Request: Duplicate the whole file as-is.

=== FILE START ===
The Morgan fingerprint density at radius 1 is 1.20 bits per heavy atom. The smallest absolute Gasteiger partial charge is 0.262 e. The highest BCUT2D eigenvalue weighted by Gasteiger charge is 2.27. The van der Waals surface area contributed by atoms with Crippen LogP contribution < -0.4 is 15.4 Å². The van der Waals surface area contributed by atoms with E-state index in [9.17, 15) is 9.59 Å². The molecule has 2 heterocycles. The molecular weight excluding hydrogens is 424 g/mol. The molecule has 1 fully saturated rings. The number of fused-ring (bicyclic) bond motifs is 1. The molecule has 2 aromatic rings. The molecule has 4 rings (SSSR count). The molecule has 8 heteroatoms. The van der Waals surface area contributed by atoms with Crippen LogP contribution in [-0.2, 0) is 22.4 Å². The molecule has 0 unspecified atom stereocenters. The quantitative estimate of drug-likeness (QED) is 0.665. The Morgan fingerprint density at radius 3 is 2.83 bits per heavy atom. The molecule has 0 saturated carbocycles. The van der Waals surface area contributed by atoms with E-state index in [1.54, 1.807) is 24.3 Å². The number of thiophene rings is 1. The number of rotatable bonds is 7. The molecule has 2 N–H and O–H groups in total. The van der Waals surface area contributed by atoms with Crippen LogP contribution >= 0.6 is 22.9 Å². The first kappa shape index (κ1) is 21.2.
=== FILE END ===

The Morgan fingerprint density at radius 1 is 1.20 bits per heavy atom. The smallest absolute Gasteiger partial charge is 0.262 e. The highest BCUT2D eigenvalue weighted by Gasteiger charge is 2.27. The van der Waals surface area contributed by atoms with Crippen LogP contribution < -0.4 is 15.4 Å². The van der Waals surface area contributed by atoms with E-state index in [9.17, 15) is 9.59 Å². The molecule has 2 heterocycles. The molecular weight excluding hydrogens is 424 g/mol. The molecule has 1 fully saturated rings. The number of fused-ring (bicyclic) bond motifs is 1. The molecule has 2 aromatic rings. The molecule has 4 rings (SSSR count). The molecule has 8 heteroatoms. The van der Waals surface area contributed by atoms with Crippen LogP contribution in [-0.2, 0) is 22.4 Å². The molecule has 0 unspecified atom stereocenters. The quantitative estimate of drug-likeness (QED) is 0.665. The Morgan fingerprint density at radius 3 is 2.83 bits per heavy atom. The molecule has 0 saturated carbocycles. The van der Waals surface area contributed by atoms with E-state index in [1.54, 1.807) is 24.3 Å². The number of thiophene rings is 1. The number of rotatable bonds is 7. The molecule has 2 N–H and O–H groups in total. The van der Waals surface area contributed by atoms with Crippen LogP contribution >= 0.6 is 22.9 Å². The first kappa shape index (κ1) is 21.2.